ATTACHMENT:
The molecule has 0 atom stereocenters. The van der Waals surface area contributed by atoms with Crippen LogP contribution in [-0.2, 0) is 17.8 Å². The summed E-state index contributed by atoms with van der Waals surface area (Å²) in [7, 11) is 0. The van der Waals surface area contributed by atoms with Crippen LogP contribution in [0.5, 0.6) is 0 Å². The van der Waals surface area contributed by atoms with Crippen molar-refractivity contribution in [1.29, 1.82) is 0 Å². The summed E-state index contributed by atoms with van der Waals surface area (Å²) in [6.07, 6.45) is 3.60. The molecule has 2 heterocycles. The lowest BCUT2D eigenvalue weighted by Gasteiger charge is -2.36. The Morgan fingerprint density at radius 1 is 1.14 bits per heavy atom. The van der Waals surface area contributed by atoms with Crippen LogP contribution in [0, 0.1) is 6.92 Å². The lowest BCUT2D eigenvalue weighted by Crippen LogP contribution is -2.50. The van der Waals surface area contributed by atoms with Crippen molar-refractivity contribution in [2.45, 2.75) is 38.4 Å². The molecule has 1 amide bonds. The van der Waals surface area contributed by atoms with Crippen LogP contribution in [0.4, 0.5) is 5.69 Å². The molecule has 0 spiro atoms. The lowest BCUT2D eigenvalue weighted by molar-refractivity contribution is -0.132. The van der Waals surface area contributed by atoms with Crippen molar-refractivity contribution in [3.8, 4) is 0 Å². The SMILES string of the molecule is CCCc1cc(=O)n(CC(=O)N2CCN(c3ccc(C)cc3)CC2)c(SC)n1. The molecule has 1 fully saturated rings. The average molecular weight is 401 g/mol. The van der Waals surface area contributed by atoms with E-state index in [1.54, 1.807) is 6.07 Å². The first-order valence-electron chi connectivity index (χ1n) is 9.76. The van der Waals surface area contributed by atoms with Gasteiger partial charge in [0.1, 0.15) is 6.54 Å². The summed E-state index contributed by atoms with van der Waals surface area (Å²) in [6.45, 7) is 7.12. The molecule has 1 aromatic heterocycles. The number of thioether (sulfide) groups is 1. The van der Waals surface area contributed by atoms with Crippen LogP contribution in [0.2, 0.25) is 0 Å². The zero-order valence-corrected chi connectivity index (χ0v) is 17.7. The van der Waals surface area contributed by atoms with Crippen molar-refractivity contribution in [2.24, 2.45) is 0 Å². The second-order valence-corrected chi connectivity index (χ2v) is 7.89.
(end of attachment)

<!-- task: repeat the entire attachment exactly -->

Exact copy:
The molecule has 0 atom stereocenters. The van der Waals surface area contributed by atoms with Crippen LogP contribution in [-0.2, 0) is 17.8 Å². The summed E-state index contributed by atoms with van der Waals surface area (Å²) in [7, 11) is 0. The van der Waals surface area contributed by atoms with Crippen LogP contribution in [0.5, 0.6) is 0 Å². The van der Waals surface area contributed by atoms with Crippen molar-refractivity contribution in [1.29, 1.82) is 0 Å². The summed E-state index contributed by atoms with van der Waals surface area (Å²) in [6.07, 6.45) is 3.60. The molecule has 2 heterocycles. The lowest BCUT2D eigenvalue weighted by Gasteiger charge is -2.36. The Morgan fingerprint density at radius 1 is 1.14 bits per heavy atom. The van der Waals surface area contributed by atoms with Crippen LogP contribution in [0, 0.1) is 6.92 Å². The lowest BCUT2D eigenvalue weighted by Crippen LogP contribution is -2.50. The van der Waals surface area contributed by atoms with Crippen molar-refractivity contribution in [2.45, 2.75) is 38.4 Å². The molecule has 1 amide bonds. The van der Waals surface area contributed by atoms with Crippen LogP contribution in [0.4, 0.5) is 5.69 Å². The molecule has 0 spiro atoms. The lowest BCUT2D eigenvalue weighted by molar-refractivity contribution is -0.132. The van der Waals surface area contributed by atoms with Crippen molar-refractivity contribution in [3.8, 4) is 0 Å². The SMILES string of the molecule is CCCc1cc(=O)n(CC(=O)N2CCN(c3ccc(C)cc3)CC2)c(SC)n1. The molecule has 1 fully saturated rings. The average molecular weight is 401 g/mol. The van der Waals surface area contributed by atoms with E-state index in [1.54, 1.807) is 6.07 Å². The first-order valence-electron chi connectivity index (χ1n) is 9.76. The van der Waals surface area contributed by atoms with Gasteiger partial charge in [0.1, 0.15) is 6.54 Å². The summed E-state index contributed by atoms with van der Waals surface area (Å²) in [6.45, 7) is 7.12. The molecule has 1 aromatic heterocycles. The number of thioether (sulfide) groups is 1. The van der Waals surface area contributed by atoms with Crippen LogP contribution in [0.2, 0.25) is 0 Å². The zero-order valence-corrected chi connectivity index (χ0v) is 17.7. The van der Waals surface area contributed by atoms with Crippen molar-refractivity contribution in [2.24, 2.45) is 0 Å². The second-order valence-corrected chi connectivity index (χ2v) is 7.89.